Here are some recent headlines: “Activision Has Patent for Pushing Microtransactions with Matchmaking,” and “EA Closes Visceral, Are Single-Player Games Dead?” I’m paraphrasing and smooshing some stuff together, but you’ve probably heard some variant of these stories. In all cases and many more, these controversial events are almost universally updated after a time with a statement from some company’s PR department. And I’ve noticed we have a big problem with taking these statements at face value.
In the first case, a patent got loose recently that came out at the perfect time; tensions are especially high when it comes to microtransactions. To put it as short as possible without missing key, gruesome details, Activision patented some algorithmic tech that would make some assumptions about the player, then match them up in ways that would make paying for extra content more attractive. This would be based on specific items the game thinks you may like, or perhaps matching the player up with more skilled players with better equipment, deliberately to make them lose and consider making purchases. After a big stink, Activision released a statement saying the patent was exploratory and not currently used in any games.
In the second case, EA recently closed Visceral, the company that was working on Amy Hennig’s narrative-driven Star Wars game. In a big, flowery statement from the massive publisher, EA seemed to imply that the move was due to a change in focus for the project. EA cited shifts in gaming and marketplace trends, and the big takeaway for most people was that EA wants this project, code-named “ragtag,” to become a Destiny-like service game, not unlike BioWare’s upcoming Anthem. From this spawned waves of articles about the health of the single-player game in the AAA space. The exceptions being console-selling first-party games like Uncharted 4 or Super Mario Odyssey.
Let’s start by pointing to some tweets from Jason Schreier, a Kotaku journalist who is notable for his level of trust and access in the industry, therefore scoop ability. He said, “I feel like I should clarify that despite today's Hot Takes, Visceral's game was not canned b/c it was single-player (from what I've heard),” and to further clarify, “Because investors don't like hearing ‘the project was a mess’.” Fronting like Visceral was closing because of the project changing direction is likely PR deflection from the truth, which is likely that the game was not turning out well for whatever reason. EA likely feared a Mass Effect: Andromeda-style situation.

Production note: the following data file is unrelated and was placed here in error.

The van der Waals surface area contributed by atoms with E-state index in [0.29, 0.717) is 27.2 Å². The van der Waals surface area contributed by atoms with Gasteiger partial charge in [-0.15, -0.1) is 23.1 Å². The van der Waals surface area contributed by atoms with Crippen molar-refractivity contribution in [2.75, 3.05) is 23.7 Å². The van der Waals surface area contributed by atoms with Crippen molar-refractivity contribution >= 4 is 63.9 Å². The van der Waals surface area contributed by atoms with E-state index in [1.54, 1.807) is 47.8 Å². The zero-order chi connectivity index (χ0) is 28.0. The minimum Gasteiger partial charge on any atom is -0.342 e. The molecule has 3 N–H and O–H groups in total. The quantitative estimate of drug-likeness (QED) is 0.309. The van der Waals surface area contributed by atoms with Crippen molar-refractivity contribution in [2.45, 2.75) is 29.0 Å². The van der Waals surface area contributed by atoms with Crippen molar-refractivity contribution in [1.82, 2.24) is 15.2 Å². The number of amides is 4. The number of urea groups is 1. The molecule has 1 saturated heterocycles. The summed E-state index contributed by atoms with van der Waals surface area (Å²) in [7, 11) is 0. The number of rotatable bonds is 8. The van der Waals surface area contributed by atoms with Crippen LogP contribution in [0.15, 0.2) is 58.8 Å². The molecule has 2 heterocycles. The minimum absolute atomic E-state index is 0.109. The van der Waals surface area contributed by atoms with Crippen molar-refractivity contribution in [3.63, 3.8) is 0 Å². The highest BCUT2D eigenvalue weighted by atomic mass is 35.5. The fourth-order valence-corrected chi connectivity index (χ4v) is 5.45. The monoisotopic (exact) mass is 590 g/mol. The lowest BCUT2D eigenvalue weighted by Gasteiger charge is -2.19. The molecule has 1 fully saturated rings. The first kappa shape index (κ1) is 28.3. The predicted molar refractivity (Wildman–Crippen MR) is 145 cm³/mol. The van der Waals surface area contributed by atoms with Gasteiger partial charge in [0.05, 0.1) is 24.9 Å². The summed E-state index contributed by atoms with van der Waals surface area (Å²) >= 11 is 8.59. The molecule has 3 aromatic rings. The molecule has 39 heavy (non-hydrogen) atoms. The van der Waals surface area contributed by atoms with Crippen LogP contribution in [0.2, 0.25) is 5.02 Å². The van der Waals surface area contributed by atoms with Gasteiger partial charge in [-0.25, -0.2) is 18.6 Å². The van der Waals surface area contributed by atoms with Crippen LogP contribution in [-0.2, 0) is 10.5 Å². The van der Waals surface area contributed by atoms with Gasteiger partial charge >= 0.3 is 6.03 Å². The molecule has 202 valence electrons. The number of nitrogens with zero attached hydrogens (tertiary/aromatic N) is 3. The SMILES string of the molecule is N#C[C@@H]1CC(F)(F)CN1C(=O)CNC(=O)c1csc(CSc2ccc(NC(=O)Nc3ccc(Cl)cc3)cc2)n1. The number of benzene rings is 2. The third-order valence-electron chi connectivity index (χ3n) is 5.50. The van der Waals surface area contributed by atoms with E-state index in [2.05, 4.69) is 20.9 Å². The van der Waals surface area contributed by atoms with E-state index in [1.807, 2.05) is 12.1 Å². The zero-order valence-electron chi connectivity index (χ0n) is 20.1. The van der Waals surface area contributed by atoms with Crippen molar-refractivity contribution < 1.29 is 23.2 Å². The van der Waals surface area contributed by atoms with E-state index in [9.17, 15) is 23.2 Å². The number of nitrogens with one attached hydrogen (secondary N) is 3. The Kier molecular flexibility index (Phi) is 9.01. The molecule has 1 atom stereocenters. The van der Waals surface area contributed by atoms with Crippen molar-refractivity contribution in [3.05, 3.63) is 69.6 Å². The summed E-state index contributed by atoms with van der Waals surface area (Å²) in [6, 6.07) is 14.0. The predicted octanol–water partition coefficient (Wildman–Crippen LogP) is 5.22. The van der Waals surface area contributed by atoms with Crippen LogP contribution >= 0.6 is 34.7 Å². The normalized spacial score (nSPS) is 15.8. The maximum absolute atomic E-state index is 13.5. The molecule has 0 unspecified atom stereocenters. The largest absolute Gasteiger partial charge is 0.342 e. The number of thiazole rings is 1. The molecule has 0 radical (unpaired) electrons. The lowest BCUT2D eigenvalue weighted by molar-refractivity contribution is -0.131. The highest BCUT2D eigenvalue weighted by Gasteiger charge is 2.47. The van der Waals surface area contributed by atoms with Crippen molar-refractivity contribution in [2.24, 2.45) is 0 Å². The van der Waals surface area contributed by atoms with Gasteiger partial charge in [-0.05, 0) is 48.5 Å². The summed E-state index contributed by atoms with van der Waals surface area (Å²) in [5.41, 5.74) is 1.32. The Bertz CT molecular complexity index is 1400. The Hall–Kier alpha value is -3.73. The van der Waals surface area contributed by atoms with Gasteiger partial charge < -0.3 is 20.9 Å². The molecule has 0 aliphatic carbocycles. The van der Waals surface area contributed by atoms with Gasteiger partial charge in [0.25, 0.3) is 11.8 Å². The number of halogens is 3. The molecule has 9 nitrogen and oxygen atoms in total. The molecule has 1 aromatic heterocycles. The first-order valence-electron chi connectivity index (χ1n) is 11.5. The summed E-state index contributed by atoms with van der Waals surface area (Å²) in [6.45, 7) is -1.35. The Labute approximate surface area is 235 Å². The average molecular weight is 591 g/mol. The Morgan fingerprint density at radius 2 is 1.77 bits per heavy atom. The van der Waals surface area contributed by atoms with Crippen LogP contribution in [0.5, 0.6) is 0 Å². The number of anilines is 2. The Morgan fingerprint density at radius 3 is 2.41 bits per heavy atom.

Meanwhile, with the Activision story, I think it’s safe to say it’s established video games law that we shouldn’t trust a word any publisher has to say about microtransactions right now. It’s a hot topic, and PR will likely try anything it can do to spin loot boxes and similar, predatory systems designed explicitly to siphon cash away from players into something good. Jim Sterling, notable pro-consumer YouTube gaming pundit, made a video recently called The Business of Lies. In it, he reminds us all of the biggest “scandals” in recent video games memory, all of which came after some bogus PR statement or another. Activision could very well be baking that patent into some upcoming game for all we know and are now trying to figure out how to sell it better now that we found out about it.
Sterling’s video goes over a ton of issues in games like Dead Rising 4 (which features a cameo from Cheat Code Central, an obligatory bragging opportunity I should add), Beyond Good and Evil, Until Dawn: Rush of Blood, and finally the big one, Aliens: Colonial Marines. Video game history is full of straight-up misinformation from PR folks, who admittedly are trying very hard to do their job at the behest of publisher suits who often don’t care about video games, that is subsequently proven false the moment a game in questions comes out.
The takeaway here is this: we need to be more careful. We need to finally stop treating video game companies like they are our friends or that they care about anything other than controlling the flow of information and taking as much money as they can from us. They often manage to trick people into thinking spending tons of money is a good and noble thing, when it usually means we’re footing the bill for bad management decisions. Torches and pitchforks are probably not necessary, but discretion and skepticism are. Don’t scream at or harass people, but do take any public-facing statement with a grain of salt. Cite it, read it, take it into consideration, sure, but don’t take it at 100% face value. You’ll only end up more frustrated in the end when it turns out to be demonstrably untrue.
Image Credit: The Jimquisition